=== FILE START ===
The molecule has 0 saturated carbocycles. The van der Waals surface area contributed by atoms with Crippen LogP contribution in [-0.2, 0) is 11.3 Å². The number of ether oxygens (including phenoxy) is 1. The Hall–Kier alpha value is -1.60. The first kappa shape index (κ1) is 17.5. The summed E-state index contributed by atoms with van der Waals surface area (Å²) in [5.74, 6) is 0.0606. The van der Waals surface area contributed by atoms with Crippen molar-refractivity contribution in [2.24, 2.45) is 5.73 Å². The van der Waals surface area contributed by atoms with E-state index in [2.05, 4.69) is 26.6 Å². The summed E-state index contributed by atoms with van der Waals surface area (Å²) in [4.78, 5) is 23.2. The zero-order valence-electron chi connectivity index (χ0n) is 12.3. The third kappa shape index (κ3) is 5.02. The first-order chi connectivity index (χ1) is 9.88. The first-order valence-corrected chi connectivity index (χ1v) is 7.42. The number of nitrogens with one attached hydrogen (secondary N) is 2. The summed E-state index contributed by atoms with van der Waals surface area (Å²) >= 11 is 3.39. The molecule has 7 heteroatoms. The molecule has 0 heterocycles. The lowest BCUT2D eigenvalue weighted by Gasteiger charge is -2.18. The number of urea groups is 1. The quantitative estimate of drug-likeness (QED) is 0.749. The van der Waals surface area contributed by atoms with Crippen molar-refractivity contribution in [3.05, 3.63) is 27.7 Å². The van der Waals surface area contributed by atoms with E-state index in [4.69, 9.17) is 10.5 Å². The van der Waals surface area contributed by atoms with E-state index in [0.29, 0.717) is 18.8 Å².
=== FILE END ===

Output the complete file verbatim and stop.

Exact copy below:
The molecule has 0 saturated carbocycles. The van der Waals surface area contributed by atoms with Crippen LogP contribution in [-0.2, 0) is 11.3 Å². The number of ether oxygens (including phenoxy) is 1. The Hall–Kier alpha value is -1.60. The first kappa shape index (κ1) is 17.5. The summed E-state index contributed by atoms with van der Waals surface area (Å²) in [5.74, 6) is 0.0606. The van der Waals surface area contributed by atoms with Crippen molar-refractivity contribution in [2.24, 2.45) is 5.73 Å². The van der Waals surface area contributed by atoms with E-state index in [2.05, 4.69) is 26.6 Å². The summed E-state index contributed by atoms with van der Waals surface area (Å²) in [4.78, 5) is 23.2. The zero-order valence-electron chi connectivity index (χ0n) is 12.3. The third kappa shape index (κ3) is 5.02. The first-order chi connectivity index (χ1) is 9.88. The first-order valence-corrected chi connectivity index (χ1v) is 7.42. The number of nitrogens with one attached hydrogen (secondary N) is 2. The summed E-state index contributed by atoms with van der Waals surface area (Å²) >= 11 is 3.39. The molecule has 7 heteroatoms. The molecule has 0 heterocycles. The lowest BCUT2D eigenvalue weighted by Gasteiger charge is -2.18. The number of urea groups is 1. The quantitative estimate of drug-likeness (QED) is 0.749. The van der Waals surface area contributed by atoms with Crippen molar-refractivity contribution in [3.05, 3.63) is 27.7 Å². The van der Waals surface area contributed by atoms with E-state index in [4.69, 9.17) is 10.5 Å². The van der Waals surface area contributed by atoms with E-state index in [0.29, 0.717) is 18.8 Å².